Christians, sadly, are known more for sectarian divides than for unity in the Body of Christ. That is why there are so many ecclesial families, independent churches and fractured relationships scattered across the globe. Issues that should not threaten unity today are given preeminence, and the strain of differences opens seemingly insurmountable crevasses.
Actually, this dismembering of the body started early in Christian history. Could Jews and Gentiles eat together? Could women take their rightful place alongside men in congregational and missional life? Could early missionaries find a shared vision for the spreading of the Gospel? Could class differences be overcome in the people of God the Spirit was forging? Could Christian witness survive without accommodating to Roman imperial rule?
“I grieve how we have countermanded Jesus’ prayer ‘that they might be one.’”
One might argue that the varied expressions of Christian faith actually allow for greater outreach, but I grieve how we have countermanded Jesus’ prayer “that they might be one.”
Some of this splintering arises from geographical distance, language barriers and ethnic identity. Some of the divides are because humans tend to claim more certainty than is possible when dealing with holy matters. When certitude prevails, minority perspectives are usually squelched. Some of the fissures are because we were part of larger historical movements that set the direction for our form of faith. It is hard to understand Western Christianity apart from rationalist impulses set in motion by the Enlightenment. It is hard to understand Eastern Christianity apart from the religious pluralism of its context.
At the recent Global Forum for Theological Educators at the Orthodox Academy of Crete in Kolymbari, Crete, the largest island of Greece, I encountered an amazing coherence among the representatives of six ecclesial traditions. Gathered were sisters and brothers from Orthodox, Roman Catholic, Mainline Protestant, Evangelical, Pentecostal and Independent Churches (primarily African). We were there to explore the vision and viability of theological learning and formation in our varied contexts.
We worshipped together, studied the Bible, heard stimulating papers, discussed them with tablemates, shared meals and enjoyed the beauty of this ancient setting. It is hard to believe that Paul left Titus behind in Crete without reluctance (Titus 1:5). I did not easily leave, either. Bathed in golden light, this harbor for the church welcomed pilgrims with extravagant hospitality and genuine interest in the narratives of our Christian experience.
In one worship service, I was paired with a priest of the Greek Orthodox tradition, replete with requisite beard. It was fascinating to witness how our language and experience converged. He spoke of the exact day of his conversion; I spoke of the Benedictine vows of stability and conversatio morum that have shaped my life. As the season of Eastertide continues, we proclaimed “Christ is Risen” at each time of worship. Somehow saying it in Greek gave it even more solidity. Christos Anesth, indeed.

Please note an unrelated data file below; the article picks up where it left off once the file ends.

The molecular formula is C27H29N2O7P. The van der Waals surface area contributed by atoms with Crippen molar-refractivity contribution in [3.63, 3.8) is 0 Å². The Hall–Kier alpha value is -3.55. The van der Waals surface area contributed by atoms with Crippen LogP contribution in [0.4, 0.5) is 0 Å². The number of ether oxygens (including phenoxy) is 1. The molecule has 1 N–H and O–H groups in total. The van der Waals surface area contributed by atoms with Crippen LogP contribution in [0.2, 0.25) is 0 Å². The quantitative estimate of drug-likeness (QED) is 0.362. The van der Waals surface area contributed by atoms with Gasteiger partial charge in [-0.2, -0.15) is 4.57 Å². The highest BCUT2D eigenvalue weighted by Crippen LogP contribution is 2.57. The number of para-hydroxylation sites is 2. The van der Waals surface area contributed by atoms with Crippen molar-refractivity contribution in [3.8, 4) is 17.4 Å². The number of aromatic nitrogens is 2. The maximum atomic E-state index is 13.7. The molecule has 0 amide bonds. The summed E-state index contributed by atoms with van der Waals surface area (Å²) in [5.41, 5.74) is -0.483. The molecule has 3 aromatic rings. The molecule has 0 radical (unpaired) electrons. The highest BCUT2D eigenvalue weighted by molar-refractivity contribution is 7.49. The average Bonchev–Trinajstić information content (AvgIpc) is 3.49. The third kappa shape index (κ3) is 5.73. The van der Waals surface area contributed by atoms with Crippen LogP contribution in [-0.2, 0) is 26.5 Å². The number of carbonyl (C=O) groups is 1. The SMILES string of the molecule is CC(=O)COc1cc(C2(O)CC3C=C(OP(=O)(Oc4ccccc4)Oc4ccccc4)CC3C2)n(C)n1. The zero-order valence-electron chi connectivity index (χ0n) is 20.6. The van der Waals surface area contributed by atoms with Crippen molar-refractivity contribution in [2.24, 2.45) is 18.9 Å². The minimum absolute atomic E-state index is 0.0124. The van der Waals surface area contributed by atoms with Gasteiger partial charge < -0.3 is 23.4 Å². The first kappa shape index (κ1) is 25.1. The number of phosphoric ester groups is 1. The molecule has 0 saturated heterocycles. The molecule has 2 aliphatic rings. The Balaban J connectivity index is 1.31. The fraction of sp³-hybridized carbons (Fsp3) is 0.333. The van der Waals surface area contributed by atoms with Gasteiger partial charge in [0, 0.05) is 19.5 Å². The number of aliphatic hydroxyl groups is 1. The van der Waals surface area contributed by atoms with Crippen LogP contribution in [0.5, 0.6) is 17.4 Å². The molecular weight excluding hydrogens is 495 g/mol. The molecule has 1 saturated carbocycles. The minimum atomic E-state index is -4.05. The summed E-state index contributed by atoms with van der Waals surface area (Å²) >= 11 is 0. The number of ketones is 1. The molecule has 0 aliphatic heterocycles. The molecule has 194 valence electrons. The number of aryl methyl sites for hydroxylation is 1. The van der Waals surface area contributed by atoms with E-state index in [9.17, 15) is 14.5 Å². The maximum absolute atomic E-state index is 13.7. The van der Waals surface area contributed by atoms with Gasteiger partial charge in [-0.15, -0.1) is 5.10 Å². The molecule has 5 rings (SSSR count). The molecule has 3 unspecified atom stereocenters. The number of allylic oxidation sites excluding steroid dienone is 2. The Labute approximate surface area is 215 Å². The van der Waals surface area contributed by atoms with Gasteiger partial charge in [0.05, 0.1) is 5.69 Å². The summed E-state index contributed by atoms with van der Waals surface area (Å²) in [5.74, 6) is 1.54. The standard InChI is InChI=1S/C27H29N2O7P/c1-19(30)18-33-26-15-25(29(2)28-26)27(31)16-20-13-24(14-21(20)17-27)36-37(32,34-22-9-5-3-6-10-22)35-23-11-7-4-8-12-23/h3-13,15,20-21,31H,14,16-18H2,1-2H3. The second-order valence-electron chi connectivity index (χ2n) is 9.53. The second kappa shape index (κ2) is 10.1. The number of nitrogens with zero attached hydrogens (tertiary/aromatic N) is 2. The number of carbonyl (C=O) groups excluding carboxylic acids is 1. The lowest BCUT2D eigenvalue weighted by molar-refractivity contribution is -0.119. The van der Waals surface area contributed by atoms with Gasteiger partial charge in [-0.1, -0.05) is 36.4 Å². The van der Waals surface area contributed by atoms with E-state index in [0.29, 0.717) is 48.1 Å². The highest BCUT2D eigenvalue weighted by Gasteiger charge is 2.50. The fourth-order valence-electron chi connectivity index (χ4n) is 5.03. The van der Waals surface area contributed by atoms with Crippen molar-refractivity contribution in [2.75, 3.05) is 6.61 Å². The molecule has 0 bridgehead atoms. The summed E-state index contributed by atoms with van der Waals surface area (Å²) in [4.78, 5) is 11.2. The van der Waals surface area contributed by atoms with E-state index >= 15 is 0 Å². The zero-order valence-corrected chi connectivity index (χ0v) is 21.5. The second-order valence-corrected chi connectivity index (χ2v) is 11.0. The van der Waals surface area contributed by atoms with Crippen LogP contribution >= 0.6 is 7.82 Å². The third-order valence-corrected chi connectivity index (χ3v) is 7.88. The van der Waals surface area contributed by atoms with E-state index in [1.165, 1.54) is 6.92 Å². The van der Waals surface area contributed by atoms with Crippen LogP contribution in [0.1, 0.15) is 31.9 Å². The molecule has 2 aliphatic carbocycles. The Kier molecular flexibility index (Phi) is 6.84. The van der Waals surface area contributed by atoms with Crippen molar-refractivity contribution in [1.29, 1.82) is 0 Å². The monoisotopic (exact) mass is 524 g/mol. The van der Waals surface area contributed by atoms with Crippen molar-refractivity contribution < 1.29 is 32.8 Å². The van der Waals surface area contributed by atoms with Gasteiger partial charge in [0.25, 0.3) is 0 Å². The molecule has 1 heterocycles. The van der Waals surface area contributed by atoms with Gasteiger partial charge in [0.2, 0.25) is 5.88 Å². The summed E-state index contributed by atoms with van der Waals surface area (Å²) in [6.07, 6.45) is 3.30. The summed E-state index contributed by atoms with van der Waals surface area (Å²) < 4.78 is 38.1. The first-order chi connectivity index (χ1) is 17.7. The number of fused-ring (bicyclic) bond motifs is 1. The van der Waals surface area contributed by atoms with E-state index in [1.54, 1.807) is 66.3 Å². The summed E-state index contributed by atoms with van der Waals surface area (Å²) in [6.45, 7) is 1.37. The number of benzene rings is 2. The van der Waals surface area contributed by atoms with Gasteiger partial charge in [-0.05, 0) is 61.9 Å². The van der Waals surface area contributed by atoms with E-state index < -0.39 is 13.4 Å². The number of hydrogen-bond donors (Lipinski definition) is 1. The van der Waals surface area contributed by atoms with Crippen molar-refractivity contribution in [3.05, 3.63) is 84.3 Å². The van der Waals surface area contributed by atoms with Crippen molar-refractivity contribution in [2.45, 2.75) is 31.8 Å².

The academy is located next door to the Mother of God Monastery, complete with icon museum. The Orthodox tradition venerates icons as a way of seeing the heavenly mysteries and the celebration of beauty as a means of encountering God. Perhaps getting beyond confessional statements and convening with a shared longing for God through these beautiful portals can heal some divides. Sadly, iconoclasts contributed to the shattering of unity through their allegations of idolatry, in large measure misunderstanding the role of these images as a way of proclaiming the narratives of redemption and identifying key human instruments in God’s story of grace.
“It is a grace to receive from the global community, especially as the Christian footprint is re‑centering toward the global South and East.”
What the varied theological educators shared is simply this: commitment to vocation of forming/equipping leaders for the church and trinitarian faith. We also enjoyed singing together. In one of our debriefing sessions, I made the suggestion that we should sing more, and the whole company agreed. At the service of morning prayer, I even got to dust off the conducting skills I learned at Oklahoma Baptist University shortly after the earth cooled. How good and pleasant it is when brothers and sisters dwell in unity – and sing together, which I believe fosters that unity.
In our theological schools, we struggle with common challenges: human migration, financial sustainability, fostering vocations, missional fidelity in changing contexts, educational methodology and varied forms of diaspora. It is good to learn how others respond to these realities and trust God’s providence in sustaining the important pursuit of theological learning for the sake of the church and the world.
During our time together, participants recognized that we are each “learning on the way.” None has arrived, and a sense of being unfinished as individual leaders is helpful as we think about our particular roles in our institutions. We gain strength, also, as we listen to the faithful witness of our colleagues, often serving in treacherous places.
I give thanks for this time of learning. It is a grace to receive from the global community, especially as the Christian footprint is re-centering toward the global South and East. These days (and long before now), those of us in the West and North should be in the posture of receiving.